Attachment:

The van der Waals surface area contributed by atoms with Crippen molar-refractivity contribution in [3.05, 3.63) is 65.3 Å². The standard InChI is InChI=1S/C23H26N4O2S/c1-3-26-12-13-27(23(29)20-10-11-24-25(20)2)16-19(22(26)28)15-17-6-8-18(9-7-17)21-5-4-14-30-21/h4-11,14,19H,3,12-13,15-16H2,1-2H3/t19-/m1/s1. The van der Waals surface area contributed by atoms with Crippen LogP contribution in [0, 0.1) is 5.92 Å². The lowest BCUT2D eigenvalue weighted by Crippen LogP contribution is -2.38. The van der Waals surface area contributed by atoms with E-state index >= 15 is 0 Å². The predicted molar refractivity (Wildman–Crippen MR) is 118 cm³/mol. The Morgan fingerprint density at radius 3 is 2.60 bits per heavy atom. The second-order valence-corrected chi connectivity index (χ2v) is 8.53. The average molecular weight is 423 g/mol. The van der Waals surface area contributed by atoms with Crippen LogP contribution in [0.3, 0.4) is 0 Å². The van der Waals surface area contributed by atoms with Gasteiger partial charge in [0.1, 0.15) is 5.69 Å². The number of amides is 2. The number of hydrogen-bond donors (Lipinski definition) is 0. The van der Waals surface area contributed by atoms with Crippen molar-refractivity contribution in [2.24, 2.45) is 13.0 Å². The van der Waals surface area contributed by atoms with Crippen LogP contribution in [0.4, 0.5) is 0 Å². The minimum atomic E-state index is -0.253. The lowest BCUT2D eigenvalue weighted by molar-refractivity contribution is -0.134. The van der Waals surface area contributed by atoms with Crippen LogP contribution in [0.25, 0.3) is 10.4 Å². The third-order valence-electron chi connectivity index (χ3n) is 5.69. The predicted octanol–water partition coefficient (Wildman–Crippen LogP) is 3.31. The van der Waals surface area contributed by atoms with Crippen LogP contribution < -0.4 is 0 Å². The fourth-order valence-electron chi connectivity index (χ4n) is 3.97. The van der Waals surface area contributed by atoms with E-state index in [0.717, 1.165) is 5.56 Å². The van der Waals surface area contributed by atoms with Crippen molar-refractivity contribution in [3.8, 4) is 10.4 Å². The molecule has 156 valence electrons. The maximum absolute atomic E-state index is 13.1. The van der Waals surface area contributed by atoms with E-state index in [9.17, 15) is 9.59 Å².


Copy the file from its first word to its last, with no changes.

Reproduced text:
The van der Waals surface area contributed by atoms with Crippen molar-refractivity contribution in [3.05, 3.63) is 65.3 Å². The standard InChI is InChI=1S/C23H26N4O2S/c1-3-26-12-13-27(23(29)20-10-11-24-25(20)2)16-19(22(26)28)15-17-6-8-18(9-7-17)21-5-4-14-30-21/h4-11,14,19H,3,12-13,15-16H2,1-2H3/t19-/m1/s1. The van der Waals surface area contributed by atoms with Crippen LogP contribution in [0, 0.1) is 5.92 Å². The lowest BCUT2D eigenvalue weighted by Crippen LogP contribution is -2.38. The van der Waals surface area contributed by atoms with E-state index >= 15 is 0 Å². The predicted molar refractivity (Wildman–Crippen MR) is 118 cm³/mol. The Morgan fingerprint density at radius 3 is 2.60 bits per heavy atom. The second-order valence-corrected chi connectivity index (χ2v) is 8.53. The average molecular weight is 423 g/mol. The van der Waals surface area contributed by atoms with Crippen LogP contribution in [0.3, 0.4) is 0 Å². The van der Waals surface area contributed by atoms with Gasteiger partial charge in [0.1, 0.15) is 5.69 Å². The number of amides is 2. The number of hydrogen-bond donors (Lipinski definition) is 0. The van der Waals surface area contributed by atoms with Crippen molar-refractivity contribution in [2.24, 2.45) is 13.0 Å². The van der Waals surface area contributed by atoms with Crippen LogP contribution in [0.4, 0.5) is 0 Å². The minimum atomic E-state index is -0.253. The lowest BCUT2D eigenvalue weighted by molar-refractivity contribution is -0.134. The van der Waals surface area contributed by atoms with Crippen LogP contribution in [0.25, 0.3) is 10.4 Å². The third-order valence-electron chi connectivity index (χ3n) is 5.69. The predicted octanol–water partition coefficient (Wildman–Crippen LogP) is 3.31. The van der Waals surface area contributed by atoms with Crippen LogP contribution < -0.4 is 0 Å². The fourth-order valence-electron chi connectivity index (χ4n) is 3.97. The van der Waals surface area contributed by atoms with E-state index in [0.717, 1.165) is 5.56 Å². The van der Waals surface area contributed by atoms with Crippen molar-refractivity contribution in [3.8, 4) is 10.4 Å². The molecule has 156 valence electrons. The maximum absolute atomic E-state index is 13.1. The van der Waals surface area contributed by atoms with E-state index in [9.17, 15) is 9.59 Å².